Dubious Indicators: Continuing Jobless Claims
Here at "A Dash" we have a continuing commitment to finding important economic indicators. This means throwing out misleading information and finding indicators that help investors. We are going to examine some "broken measures." This analysis will not be biased. We are going to throw out some indicators that skew bearish, and some that skew bullish.
Continuing Claims — A Dubious Indicator
There is a new indicator on the economic front — continuing jobless claims. Pundits of a bearish persuasion are rejecting the recent stabilization (even improvement?) in initial claims. They prefer to cite the hockey stick rise in continuing claims. Here is an example, but we do not mean to pick on any single source. You can find the chart anywhere on the Bearish Blogging Network, but we are picking it up from a more balanced source, Bill Luby. Please read his discussion to get the context. We just want to show the excellent chart.
The chart is alarming to all who see it — another "worst in history" presentation. Should we believe it?
The key point is that this is not an apples-to-apples comparison. Jobless benefits have been extended twice (at least for most states), so recent data are not strictly comparable with past periods.
There are some who believe that extending jobless benefits reduces the incentive to look for work. While we do not endorse that viewpoint, there is an obvious "break" in the time series. We cannot compare periods where jobless benefits have different time periods and expect to get meaningful results.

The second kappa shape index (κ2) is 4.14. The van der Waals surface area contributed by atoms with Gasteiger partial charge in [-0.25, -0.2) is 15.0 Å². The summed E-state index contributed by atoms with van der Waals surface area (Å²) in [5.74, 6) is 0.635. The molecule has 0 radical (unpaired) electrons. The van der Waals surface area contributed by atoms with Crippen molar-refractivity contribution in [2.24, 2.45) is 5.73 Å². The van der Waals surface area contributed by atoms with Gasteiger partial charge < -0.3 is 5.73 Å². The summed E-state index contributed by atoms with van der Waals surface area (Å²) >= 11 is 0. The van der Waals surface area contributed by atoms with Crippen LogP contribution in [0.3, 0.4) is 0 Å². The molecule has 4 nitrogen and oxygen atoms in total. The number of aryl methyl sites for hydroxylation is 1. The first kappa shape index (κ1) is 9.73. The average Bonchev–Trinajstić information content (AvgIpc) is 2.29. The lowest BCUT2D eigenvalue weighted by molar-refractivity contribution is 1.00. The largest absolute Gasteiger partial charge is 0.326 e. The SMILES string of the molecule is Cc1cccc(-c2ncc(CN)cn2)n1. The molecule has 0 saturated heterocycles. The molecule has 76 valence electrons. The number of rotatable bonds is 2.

The BLS provides a different approach, available in the table below. Anyone who looks at the actual data will see the facts, as follows:
- The number of people experiencing 27 or more weeks of unemployment has increased dramatically in the past year, from 1.4 million to 3.7 million. It is a bad employment situation, as we have frequently reported.
- The mean duration of unemployment has increased from 18.3 weeks to 21.4 weeks, a serious increase.
- The median duration of unemployment has increased from 11.0 weeks to 12.5 weeks.
This is a very negative picture, but not as bad as the popular chart suggests.
We remain very concerned about job losses, the employment rate, the rate of marginally attached workers, and other indicators.
Having said this, the four-week average of initial claims is an important indicator in our employment models. It has stabilized in recent weeks. Most observers do not pay any attention to actual data about new job creation, which is running at a rate of over two million per month or so.
Briefly put, we all know the employment picture is bad. It is important to look to indicators that are comparable across time periods. There is new employment. Some people are finding jobs, although the rate is still poor.
The continuing claims chart is not helpful in this regard. It should not get much attention.